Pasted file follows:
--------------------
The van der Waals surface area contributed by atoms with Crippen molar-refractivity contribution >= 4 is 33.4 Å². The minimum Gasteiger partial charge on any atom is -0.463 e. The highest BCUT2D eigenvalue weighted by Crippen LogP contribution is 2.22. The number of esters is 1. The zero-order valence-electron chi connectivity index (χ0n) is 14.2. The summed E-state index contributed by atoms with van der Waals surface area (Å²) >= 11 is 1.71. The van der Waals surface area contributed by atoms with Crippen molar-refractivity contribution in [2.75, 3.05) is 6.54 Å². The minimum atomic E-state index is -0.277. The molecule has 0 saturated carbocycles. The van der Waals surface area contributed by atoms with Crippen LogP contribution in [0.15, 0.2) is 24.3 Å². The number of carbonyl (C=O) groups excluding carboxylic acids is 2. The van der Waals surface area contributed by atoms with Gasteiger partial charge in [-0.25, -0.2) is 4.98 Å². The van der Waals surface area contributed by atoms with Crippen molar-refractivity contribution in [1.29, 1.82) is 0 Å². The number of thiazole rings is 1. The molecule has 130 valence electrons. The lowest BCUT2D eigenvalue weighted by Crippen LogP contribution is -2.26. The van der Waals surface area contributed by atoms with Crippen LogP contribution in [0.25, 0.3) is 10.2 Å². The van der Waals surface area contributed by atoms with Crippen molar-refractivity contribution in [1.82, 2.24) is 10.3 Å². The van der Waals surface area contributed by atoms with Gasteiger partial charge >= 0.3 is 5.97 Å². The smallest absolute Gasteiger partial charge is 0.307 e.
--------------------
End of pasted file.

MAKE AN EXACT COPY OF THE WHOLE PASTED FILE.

The van der Waals surface area contributed by atoms with Crippen molar-refractivity contribution >= 4 is 33.4 Å². The minimum Gasteiger partial charge on any atom is -0.463 e. The highest BCUT2D eigenvalue weighted by Crippen LogP contribution is 2.22. The number of esters is 1. The zero-order valence-electron chi connectivity index (χ0n) is 14.2. The summed E-state index contributed by atoms with van der Waals surface area (Å²) >= 11 is 1.71. The van der Waals surface area contributed by atoms with Crippen molar-refractivity contribution in [2.75, 3.05) is 6.54 Å². The minimum atomic E-state index is -0.277. The molecule has 0 saturated carbocycles. The van der Waals surface area contributed by atoms with Crippen LogP contribution in [0.15, 0.2) is 24.3 Å². The number of carbonyl (C=O) groups excluding carboxylic acids is 2. The van der Waals surface area contributed by atoms with Gasteiger partial charge in [-0.25, -0.2) is 4.98 Å². The van der Waals surface area contributed by atoms with Crippen molar-refractivity contribution in [1.29, 1.82) is 0 Å². The number of thiazole rings is 1. The molecule has 130 valence electrons. The lowest BCUT2D eigenvalue weighted by Crippen LogP contribution is -2.26. The van der Waals surface area contributed by atoms with Crippen LogP contribution in [0.25, 0.3) is 10.2 Å². The van der Waals surface area contributed by atoms with Crippen molar-refractivity contribution in [1.82, 2.24) is 10.3 Å². The van der Waals surface area contributed by atoms with Gasteiger partial charge >= 0.3 is 5.97 Å². The smallest absolute Gasteiger partial charge is 0.307 e.